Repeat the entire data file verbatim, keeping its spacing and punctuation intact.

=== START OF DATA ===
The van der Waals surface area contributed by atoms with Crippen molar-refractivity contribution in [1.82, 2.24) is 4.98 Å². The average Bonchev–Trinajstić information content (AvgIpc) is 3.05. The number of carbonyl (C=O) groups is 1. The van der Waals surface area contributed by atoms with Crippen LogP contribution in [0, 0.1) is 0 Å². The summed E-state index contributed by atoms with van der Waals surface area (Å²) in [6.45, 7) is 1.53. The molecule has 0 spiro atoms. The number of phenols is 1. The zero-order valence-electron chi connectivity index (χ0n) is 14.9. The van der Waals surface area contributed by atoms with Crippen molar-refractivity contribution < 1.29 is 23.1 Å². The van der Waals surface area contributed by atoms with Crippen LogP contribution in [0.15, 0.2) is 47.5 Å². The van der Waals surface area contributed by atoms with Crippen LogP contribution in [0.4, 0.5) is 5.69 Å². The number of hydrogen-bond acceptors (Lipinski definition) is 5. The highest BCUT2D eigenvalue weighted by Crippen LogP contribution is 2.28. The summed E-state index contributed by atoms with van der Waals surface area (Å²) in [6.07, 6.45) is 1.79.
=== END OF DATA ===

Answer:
The van der Waals surface area contributed by atoms with Crippen molar-refractivity contribution in [1.82, 2.24) is 4.98 Å². The average Bonchev–Trinajstić information content (AvgIpc) is 3.05. The number of carbonyl (C=O) groups is 1. The van der Waals surface area contributed by atoms with Crippen LogP contribution in [0, 0.1) is 0 Å². The summed E-state index contributed by atoms with van der Waals surface area (Å²) in [6.45, 7) is 1.53. The molecule has 0 spiro atoms. The number of phenols is 1. The zero-order valence-electron chi connectivity index (χ0n) is 14.9. The van der Waals surface area contributed by atoms with Crippen molar-refractivity contribution < 1.29 is 23.1 Å². The van der Waals surface area contributed by atoms with Crippen LogP contribution in [0.15, 0.2) is 47.5 Å². The van der Waals surface area contributed by atoms with Crippen LogP contribution in [0.4, 0.5) is 5.69 Å². The number of hydrogen-bond acceptors (Lipinski definition) is 5. The highest BCUT2D eigenvalue weighted by Crippen LogP contribution is 2.28. The summed E-state index contributed by atoms with van der Waals surface area (Å²) in [6.07, 6.45) is 1.79.